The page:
Scottish advocacy organisations struggling to meet demand
Scottish advocacy organisations express concern that increasingly limited resources mean they are unable to respond to the needs of vulnerable citizens.
“Advocacy helps to safeguard peoples’ rights and supports people to have control and choice in their lives. Our research gives cause for grave concern about reducing access to advocacy for many of the most vulnerable people in our society.”
Shaben Begum MBE, Director Scottish Independent Advocacy Alliance
Findings from the SIAA’s biennial report on funding and provision of advocacy in Scotland shows that in the 2013-2014 year over 27,000 people accessed independent advocacy, an increase of 8% over the 2011-2012 year. Funding for 65% of independent advocacy organisations had either decreased or remained static. Limited resources and increased demand has led to the introduction of waiting lists, lengthy waits and some being turned away as advocacy organisations struggle to cope.
The Mental Health (Care & Treatment) (Scotland) Act 2003 gives everyone, of any age, with a mental disorder (mental health issue, learning disability, personality disorder, dementia) a right to independent advocacy support. Almost half of advocacy organisations report having a Service Level Agreement or contract which requires them to prioritise people facing compulsory measures e.g. detention, Community Treatment Order or Mental Health Tribunal. This means that those who have a statutory right to independent advocacy but are not subject to compulsory measures may not be able to access that right.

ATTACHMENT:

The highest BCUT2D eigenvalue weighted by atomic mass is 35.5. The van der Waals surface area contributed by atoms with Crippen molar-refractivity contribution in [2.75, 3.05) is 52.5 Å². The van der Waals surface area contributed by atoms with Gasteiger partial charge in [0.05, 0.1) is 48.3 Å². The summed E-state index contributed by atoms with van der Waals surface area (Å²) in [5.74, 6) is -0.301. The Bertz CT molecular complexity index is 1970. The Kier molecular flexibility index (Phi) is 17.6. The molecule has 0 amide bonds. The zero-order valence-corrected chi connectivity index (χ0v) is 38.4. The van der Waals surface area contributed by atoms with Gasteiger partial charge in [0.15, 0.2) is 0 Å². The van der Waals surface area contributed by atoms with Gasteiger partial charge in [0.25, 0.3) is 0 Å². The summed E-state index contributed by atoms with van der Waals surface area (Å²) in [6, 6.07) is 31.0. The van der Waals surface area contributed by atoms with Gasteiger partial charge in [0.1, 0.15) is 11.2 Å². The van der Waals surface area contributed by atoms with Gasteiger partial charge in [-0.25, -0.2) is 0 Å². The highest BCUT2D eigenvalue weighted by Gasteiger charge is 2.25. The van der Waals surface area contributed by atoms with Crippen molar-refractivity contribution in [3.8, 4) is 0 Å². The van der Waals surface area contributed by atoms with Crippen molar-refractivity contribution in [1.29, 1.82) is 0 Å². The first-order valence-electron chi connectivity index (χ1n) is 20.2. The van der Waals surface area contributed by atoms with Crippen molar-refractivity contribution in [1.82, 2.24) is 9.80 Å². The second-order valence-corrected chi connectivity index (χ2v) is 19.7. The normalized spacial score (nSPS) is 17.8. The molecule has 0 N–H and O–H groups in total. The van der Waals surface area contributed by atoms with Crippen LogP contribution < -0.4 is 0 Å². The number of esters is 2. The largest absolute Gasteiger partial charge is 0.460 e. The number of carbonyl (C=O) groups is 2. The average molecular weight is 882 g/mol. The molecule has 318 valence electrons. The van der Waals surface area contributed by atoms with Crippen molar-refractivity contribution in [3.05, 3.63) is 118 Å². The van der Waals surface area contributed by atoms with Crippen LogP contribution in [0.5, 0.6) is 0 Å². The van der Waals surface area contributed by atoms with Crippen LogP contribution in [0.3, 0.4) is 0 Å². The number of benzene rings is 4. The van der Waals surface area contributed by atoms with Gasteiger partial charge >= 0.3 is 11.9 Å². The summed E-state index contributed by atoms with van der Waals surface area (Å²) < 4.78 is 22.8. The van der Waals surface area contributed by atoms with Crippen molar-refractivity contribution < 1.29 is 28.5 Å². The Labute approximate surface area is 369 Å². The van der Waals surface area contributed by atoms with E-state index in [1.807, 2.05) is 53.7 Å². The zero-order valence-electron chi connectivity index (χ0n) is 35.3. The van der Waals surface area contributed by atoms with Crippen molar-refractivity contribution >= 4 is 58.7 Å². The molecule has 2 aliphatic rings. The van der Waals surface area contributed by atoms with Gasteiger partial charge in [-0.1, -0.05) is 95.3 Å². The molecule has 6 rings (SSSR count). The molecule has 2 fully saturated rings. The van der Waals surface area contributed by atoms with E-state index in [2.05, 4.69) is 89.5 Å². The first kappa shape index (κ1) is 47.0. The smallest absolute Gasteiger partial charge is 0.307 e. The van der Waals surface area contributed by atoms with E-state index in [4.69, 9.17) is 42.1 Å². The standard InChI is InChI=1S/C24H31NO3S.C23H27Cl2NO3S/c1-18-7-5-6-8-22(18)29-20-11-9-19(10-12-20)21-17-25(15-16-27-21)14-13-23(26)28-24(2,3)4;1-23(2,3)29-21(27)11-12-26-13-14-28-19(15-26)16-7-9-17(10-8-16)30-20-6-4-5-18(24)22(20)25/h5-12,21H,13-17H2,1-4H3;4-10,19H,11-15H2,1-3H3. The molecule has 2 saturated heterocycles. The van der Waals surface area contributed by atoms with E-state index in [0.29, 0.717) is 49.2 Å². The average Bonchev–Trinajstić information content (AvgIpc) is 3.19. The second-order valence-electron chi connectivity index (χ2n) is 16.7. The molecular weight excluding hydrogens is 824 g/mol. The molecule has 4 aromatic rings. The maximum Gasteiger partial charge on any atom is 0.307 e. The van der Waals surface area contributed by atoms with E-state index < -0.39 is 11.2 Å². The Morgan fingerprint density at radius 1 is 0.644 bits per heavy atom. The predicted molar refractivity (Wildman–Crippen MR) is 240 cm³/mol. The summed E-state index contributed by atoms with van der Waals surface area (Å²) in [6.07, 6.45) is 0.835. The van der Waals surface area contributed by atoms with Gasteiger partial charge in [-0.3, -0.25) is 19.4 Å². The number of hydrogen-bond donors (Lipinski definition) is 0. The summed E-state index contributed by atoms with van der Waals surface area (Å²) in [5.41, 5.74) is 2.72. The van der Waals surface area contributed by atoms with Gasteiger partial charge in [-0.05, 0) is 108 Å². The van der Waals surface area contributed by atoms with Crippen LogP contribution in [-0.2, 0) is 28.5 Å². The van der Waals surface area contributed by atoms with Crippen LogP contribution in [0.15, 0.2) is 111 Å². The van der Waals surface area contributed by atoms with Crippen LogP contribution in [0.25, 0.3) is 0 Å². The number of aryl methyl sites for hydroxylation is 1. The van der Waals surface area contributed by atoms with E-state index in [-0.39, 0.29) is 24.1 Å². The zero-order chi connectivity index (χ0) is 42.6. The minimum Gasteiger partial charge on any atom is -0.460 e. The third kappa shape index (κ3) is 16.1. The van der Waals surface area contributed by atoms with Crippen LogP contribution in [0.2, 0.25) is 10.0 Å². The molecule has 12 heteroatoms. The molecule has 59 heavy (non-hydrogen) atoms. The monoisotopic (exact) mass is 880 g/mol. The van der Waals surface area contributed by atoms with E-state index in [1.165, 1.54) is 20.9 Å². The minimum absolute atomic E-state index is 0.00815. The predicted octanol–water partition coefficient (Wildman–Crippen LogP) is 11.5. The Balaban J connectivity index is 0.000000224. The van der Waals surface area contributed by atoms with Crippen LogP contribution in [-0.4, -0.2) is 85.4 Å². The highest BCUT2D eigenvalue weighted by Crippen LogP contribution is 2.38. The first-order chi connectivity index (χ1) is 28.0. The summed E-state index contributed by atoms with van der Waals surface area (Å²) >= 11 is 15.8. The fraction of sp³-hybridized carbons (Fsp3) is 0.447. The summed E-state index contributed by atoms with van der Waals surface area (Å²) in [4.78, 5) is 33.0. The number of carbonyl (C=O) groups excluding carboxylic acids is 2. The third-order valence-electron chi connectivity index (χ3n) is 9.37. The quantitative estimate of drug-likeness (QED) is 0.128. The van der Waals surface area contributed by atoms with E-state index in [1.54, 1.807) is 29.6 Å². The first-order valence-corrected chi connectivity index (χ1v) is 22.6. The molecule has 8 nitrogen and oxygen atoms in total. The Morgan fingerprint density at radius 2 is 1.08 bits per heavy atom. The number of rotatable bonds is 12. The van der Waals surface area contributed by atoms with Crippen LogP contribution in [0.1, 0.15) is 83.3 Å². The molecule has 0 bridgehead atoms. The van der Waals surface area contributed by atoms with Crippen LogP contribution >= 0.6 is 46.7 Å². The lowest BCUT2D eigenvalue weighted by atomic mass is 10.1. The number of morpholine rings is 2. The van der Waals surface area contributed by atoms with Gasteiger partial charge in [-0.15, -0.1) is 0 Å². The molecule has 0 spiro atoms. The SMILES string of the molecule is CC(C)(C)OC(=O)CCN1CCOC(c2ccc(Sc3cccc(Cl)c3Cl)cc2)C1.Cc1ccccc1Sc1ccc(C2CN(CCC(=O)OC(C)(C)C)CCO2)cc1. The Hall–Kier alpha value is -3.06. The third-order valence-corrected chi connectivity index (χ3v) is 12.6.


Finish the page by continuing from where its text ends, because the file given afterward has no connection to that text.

The demand for advocacy is set to further increase with the real impacts of welfare reform becoming apparent, already 87% of advocacy organisations have reported receiving significant increases in referrals relating to aspects of welfare reform. This will put further strain on the already limited resources of advocacy organisations resulting in the most vulnerable people in our society being unable to access advocacy.
“Independent advocacy is a crucial right guaranteed in the Mental Health (Care & Treatment) (Scotland) Act 2003. Everyone with mental health problems and learning disabilities must be able to access independent advocacy to help them negotiate support that reflects their wishes and minimise the need for compulsory measures. The findings show significant resource pressures affecting access to advocacy whilst demand continues to rise”.
Colin McKay, Director Mental Welfare Commission